Interorganizational Network Structures and Diffusion of Information through a Health System

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Gibbons, Deborah (2007) Interorganizational Network Structures and Diffusion of Information through a Health System. American Journal of Public Health, 97 (9). pp. 1684-1692.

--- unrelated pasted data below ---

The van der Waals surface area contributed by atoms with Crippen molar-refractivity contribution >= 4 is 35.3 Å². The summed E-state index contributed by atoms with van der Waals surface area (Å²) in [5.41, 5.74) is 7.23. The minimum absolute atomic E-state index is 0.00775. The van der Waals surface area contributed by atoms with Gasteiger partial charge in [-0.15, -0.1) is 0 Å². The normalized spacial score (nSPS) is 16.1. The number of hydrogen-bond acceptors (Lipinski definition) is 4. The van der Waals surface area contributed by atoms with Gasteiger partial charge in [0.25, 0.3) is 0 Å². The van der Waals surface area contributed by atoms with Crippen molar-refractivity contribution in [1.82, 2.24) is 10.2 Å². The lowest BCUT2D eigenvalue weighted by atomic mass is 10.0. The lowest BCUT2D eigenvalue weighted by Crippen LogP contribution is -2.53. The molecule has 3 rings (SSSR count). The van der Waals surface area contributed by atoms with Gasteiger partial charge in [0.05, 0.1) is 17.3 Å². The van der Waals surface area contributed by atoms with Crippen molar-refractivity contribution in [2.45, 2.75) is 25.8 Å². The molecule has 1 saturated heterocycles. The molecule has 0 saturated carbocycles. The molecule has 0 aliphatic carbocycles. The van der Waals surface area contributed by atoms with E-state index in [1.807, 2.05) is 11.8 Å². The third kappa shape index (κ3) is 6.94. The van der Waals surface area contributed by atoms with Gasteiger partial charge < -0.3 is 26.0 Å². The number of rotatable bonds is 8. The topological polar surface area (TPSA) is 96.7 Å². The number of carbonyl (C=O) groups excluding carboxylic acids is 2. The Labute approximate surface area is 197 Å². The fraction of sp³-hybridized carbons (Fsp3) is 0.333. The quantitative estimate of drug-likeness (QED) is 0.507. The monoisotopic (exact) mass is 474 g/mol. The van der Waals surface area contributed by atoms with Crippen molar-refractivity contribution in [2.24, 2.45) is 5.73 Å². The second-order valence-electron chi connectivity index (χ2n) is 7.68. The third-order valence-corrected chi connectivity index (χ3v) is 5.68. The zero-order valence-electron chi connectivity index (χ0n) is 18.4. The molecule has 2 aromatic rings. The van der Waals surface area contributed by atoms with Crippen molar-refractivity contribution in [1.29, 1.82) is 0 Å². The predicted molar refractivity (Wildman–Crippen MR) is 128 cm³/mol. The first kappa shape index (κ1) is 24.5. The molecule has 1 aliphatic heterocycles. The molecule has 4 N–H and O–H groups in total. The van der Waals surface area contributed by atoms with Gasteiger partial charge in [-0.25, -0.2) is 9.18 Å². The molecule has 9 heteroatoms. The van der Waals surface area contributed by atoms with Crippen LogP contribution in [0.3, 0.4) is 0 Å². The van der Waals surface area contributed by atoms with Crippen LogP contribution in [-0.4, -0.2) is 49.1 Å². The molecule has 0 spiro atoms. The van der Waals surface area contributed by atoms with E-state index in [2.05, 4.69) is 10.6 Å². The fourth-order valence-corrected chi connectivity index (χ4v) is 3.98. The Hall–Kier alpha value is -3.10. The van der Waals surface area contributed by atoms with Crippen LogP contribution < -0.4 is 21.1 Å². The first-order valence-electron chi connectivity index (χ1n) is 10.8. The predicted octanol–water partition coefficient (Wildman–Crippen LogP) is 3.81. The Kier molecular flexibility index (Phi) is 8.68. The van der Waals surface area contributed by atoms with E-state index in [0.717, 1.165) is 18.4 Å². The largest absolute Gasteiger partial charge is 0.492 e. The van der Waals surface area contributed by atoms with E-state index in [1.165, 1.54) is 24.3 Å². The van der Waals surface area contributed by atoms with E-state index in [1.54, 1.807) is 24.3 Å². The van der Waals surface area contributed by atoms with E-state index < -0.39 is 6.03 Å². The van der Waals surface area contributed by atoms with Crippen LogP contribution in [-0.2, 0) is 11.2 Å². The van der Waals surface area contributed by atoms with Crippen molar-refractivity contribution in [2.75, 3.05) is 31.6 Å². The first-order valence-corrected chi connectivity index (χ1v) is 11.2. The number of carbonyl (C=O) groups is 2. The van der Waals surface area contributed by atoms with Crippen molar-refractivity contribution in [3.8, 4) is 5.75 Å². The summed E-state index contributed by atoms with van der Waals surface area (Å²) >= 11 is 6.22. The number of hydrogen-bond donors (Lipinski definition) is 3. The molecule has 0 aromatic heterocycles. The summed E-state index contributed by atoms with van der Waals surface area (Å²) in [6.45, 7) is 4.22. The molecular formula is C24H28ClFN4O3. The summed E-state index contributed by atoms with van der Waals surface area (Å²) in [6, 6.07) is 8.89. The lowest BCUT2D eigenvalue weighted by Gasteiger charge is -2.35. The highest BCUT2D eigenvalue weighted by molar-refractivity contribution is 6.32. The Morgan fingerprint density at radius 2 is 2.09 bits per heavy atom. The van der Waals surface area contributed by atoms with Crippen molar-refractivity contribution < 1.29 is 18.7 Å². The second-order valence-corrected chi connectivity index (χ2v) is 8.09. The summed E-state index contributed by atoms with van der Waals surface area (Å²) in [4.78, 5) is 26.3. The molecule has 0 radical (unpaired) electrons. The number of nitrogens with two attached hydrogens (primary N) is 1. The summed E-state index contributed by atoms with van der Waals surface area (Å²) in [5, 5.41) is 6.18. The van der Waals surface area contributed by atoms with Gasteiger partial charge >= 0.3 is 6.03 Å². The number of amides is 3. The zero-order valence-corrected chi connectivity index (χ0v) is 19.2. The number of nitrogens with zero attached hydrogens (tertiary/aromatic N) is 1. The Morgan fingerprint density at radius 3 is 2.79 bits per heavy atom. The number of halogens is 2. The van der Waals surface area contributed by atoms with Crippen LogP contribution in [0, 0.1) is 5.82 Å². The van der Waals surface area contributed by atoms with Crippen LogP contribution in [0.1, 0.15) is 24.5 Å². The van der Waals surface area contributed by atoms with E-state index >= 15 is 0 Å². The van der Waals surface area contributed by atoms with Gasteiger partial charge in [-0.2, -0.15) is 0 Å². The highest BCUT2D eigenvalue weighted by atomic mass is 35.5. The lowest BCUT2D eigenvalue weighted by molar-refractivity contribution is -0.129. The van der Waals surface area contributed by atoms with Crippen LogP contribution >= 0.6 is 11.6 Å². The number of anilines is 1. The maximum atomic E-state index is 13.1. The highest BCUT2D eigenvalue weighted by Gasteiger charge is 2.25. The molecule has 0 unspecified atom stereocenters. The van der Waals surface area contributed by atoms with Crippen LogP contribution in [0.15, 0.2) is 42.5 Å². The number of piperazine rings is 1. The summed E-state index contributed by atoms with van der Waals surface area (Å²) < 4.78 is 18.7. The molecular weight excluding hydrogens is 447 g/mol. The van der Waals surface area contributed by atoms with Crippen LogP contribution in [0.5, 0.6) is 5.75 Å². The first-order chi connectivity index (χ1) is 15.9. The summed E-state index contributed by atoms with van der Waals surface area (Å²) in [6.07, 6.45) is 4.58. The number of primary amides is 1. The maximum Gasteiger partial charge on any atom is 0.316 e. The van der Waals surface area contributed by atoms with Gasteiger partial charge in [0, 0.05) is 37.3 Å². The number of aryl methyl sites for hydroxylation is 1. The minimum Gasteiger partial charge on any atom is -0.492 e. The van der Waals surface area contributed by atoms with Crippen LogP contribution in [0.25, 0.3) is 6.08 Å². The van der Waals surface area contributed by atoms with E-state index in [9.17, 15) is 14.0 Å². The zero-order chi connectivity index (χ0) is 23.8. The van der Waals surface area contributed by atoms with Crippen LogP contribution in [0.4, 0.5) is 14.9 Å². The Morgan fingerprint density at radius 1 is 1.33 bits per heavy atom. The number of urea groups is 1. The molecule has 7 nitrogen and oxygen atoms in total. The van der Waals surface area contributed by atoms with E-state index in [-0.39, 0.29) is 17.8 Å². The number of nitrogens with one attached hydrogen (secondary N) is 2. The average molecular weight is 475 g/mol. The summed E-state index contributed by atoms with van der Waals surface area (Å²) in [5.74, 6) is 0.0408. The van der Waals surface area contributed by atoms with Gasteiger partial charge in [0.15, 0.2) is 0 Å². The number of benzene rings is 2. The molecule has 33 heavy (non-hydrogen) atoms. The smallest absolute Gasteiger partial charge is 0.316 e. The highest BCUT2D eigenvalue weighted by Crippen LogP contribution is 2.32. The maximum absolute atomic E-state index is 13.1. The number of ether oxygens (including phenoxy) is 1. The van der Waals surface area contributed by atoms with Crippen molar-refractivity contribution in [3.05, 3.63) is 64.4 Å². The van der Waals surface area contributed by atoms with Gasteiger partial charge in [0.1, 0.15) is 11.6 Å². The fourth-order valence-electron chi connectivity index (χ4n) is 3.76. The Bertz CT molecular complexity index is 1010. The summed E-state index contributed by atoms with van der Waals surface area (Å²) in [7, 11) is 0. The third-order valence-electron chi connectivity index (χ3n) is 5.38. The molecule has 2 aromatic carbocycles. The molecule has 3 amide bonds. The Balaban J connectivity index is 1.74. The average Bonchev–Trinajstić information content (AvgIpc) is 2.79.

Objectives. I used computational models to test the relationship between interorganizational network structures and diffusion of moderate- to high-priority health information throughout a system. I examined diffusion effects of mean and variance in organizational partnering tendencies, arrangement of ties among subgroups of the system, and the diffusing organization’s effective network size. Methods. I used agent-based models to simulate local information-sharing processes and observe the outcomes of system-level diffusion. Graphs of diffusion curves demonstrated differences among intergroup structures, and regression models were used to test effects of parameterized and emergent network variables on diffusion. Results. The average tendency of participating organizations to engage in partnerships with other network members influenced diffusion of information, but variance in partnering tendencies had little effect. Fully connected subgroup structures outperformed hierarchical connections among subgroups, and all outperformed group-to-group chains. Introduction of a small proportion of randomness in connections among members of the chain structure improved diffusion without increasing network density. Finally, greater effective size in the diffusing organization’s network increased diffusion of information. Conclusions. Small interventions that build connecting structures among subgroups within a health system can be particularly effective at facilitating natural dissemination of information.